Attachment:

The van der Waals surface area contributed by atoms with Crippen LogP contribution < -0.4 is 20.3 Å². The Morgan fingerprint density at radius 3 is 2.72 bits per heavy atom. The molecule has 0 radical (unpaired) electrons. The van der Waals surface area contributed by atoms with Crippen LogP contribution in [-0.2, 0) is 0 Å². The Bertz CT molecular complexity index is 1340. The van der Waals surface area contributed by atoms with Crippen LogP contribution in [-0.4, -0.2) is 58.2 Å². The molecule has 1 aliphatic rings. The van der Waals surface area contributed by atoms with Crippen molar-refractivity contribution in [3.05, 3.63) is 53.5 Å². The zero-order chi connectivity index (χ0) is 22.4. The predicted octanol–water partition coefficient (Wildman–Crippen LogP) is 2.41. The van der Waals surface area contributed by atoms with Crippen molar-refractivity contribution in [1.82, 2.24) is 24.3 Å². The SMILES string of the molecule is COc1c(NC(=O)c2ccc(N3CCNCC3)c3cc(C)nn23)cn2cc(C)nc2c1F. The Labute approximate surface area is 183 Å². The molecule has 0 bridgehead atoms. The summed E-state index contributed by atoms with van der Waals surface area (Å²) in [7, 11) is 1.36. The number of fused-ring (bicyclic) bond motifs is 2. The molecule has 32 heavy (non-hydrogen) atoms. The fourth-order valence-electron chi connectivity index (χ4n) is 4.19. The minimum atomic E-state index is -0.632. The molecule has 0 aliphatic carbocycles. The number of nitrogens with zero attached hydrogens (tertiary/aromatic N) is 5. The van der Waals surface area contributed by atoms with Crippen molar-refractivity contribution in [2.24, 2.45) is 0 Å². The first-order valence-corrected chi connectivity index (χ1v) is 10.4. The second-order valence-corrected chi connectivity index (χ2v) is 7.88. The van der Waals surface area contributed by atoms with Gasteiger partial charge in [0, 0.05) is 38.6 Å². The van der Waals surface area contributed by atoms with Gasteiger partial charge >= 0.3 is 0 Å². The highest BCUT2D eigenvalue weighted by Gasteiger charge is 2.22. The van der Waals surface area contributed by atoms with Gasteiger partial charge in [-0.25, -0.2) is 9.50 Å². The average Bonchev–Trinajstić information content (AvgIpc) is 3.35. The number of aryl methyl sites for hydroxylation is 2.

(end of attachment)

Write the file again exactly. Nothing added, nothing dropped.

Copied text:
The van der Waals surface area contributed by atoms with Crippen LogP contribution < -0.4 is 20.3 Å². The Morgan fingerprint density at radius 3 is 2.72 bits per heavy atom. The molecule has 0 radical (unpaired) electrons. The van der Waals surface area contributed by atoms with Crippen LogP contribution in [-0.2, 0) is 0 Å². The Bertz CT molecular complexity index is 1340. The van der Waals surface area contributed by atoms with Crippen LogP contribution in [-0.4, -0.2) is 58.2 Å². The molecule has 1 aliphatic rings. The van der Waals surface area contributed by atoms with Crippen molar-refractivity contribution in [3.05, 3.63) is 53.5 Å². The zero-order chi connectivity index (χ0) is 22.4. The predicted octanol–water partition coefficient (Wildman–Crippen LogP) is 2.41. The van der Waals surface area contributed by atoms with Crippen molar-refractivity contribution in [1.82, 2.24) is 24.3 Å². The SMILES string of the molecule is COc1c(NC(=O)c2ccc(N3CCNCC3)c3cc(C)nn23)cn2cc(C)nc2c1F. The Labute approximate surface area is 183 Å². The molecule has 0 bridgehead atoms. The summed E-state index contributed by atoms with van der Waals surface area (Å²) in [7, 11) is 1.36. The number of fused-ring (bicyclic) bond motifs is 2. The molecule has 32 heavy (non-hydrogen) atoms. The fourth-order valence-electron chi connectivity index (χ4n) is 4.19. The minimum atomic E-state index is -0.632. The molecule has 0 aliphatic carbocycles. The number of nitrogens with zero attached hydrogens (tertiary/aromatic N) is 5. The van der Waals surface area contributed by atoms with Crippen molar-refractivity contribution in [2.24, 2.45) is 0 Å². The first-order valence-corrected chi connectivity index (χ1v) is 10.4. The second-order valence-corrected chi connectivity index (χ2v) is 7.88. The van der Waals surface area contributed by atoms with Gasteiger partial charge in [0, 0.05) is 38.6 Å². The van der Waals surface area contributed by atoms with Gasteiger partial charge >= 0.3 is 0 Å². The highest BCUT2D eigenvalue weighted by Gasteiger charge is 2.22. The van der Waals surface area contributed by atoms with Gasteiger partial charge in [-0.25, -0.2) is 9.50 Å². The average Bonchev–Trinajstić information content (AvgIpc) is 3.35. The number of aryl methyl sites for hydroxylation is 2.